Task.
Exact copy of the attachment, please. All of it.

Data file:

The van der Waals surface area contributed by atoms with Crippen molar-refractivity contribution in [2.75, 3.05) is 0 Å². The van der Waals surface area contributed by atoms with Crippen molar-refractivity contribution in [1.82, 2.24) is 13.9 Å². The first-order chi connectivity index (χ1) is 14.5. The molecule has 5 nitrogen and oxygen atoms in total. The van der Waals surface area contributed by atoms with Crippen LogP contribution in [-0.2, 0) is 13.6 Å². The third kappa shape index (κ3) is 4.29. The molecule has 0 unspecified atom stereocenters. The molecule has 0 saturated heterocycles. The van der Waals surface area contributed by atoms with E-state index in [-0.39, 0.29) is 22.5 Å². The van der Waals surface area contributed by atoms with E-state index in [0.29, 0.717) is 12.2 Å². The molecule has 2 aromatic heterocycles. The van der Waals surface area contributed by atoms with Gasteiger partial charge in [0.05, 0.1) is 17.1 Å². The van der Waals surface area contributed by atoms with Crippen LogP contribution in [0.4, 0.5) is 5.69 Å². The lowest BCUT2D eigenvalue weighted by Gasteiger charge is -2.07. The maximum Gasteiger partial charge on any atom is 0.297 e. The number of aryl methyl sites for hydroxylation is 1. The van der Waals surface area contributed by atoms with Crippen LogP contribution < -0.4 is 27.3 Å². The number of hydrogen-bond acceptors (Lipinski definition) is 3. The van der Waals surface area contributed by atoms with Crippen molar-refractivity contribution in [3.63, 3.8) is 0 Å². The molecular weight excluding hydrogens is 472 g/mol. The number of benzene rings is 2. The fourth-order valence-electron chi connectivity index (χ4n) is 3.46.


The van der Waals surface area contributed by atoms with Crippen molar-refractivity contribution in [2.75, 3.05) is 0 Å². The van der Waals surface area contributed by atoms with Crippen molar-refractivity contribution in [1.82, 2.24) is 13.9 Å². The first-order chi connectivity index (χ1) is 14.5. The molecule has 5 nitrogen and oxygen atoms in total. The van der Waals surface area contributed by atoms with Crippen LogP contribution in [-0.2, 0) is 13.6 Å². The third kappa shape index (κ3) is 4.29. The molecule has 0 unspecified atom stereocenters. The molecule has 0 saturated heterocycles. The van der Waals surface area contributed by atoms with E-state index in [-0.39, 0.29) is 22.5 Å². The van der Waals surface area contributed by atoms with E-state index in [0.29, 0.717) is 12.2 Å². The molecule has 2 aromatic heterocycles. The van der Waals surface area contributed by atoms with Gasteiger partial charge in [0.05, 0.1) is 17.1 Å². The van der Waals surface area contributed by atoms with Crippen LogP contribution in [0.4, 0.5) is 5.69 Å². The lowest BCUT2D eigenvalue weighted by Gasteiger charge is -2.07. The maximum Gasteiger partial charge on any atom is 0.297 e. The number of aryl methyl sites for hydroxylation is 1. The van der Waals surface area contributed by atoms with Crippen LogP contribution < -0.4 is 27.3 Å². The number of hydrogen-bond acceptors (Lipinski definition) is 3. The van der Waals surface area contributed by atoms with Crippen molar-refractivity contribution in [3.63, 3.8) is 0 Å². The molecular weight excluding hydrogens is 472 g/mol. The number of benzene rings is 2. The fourth-order valence-electron chi connectivity index (χ4n) is 3.46.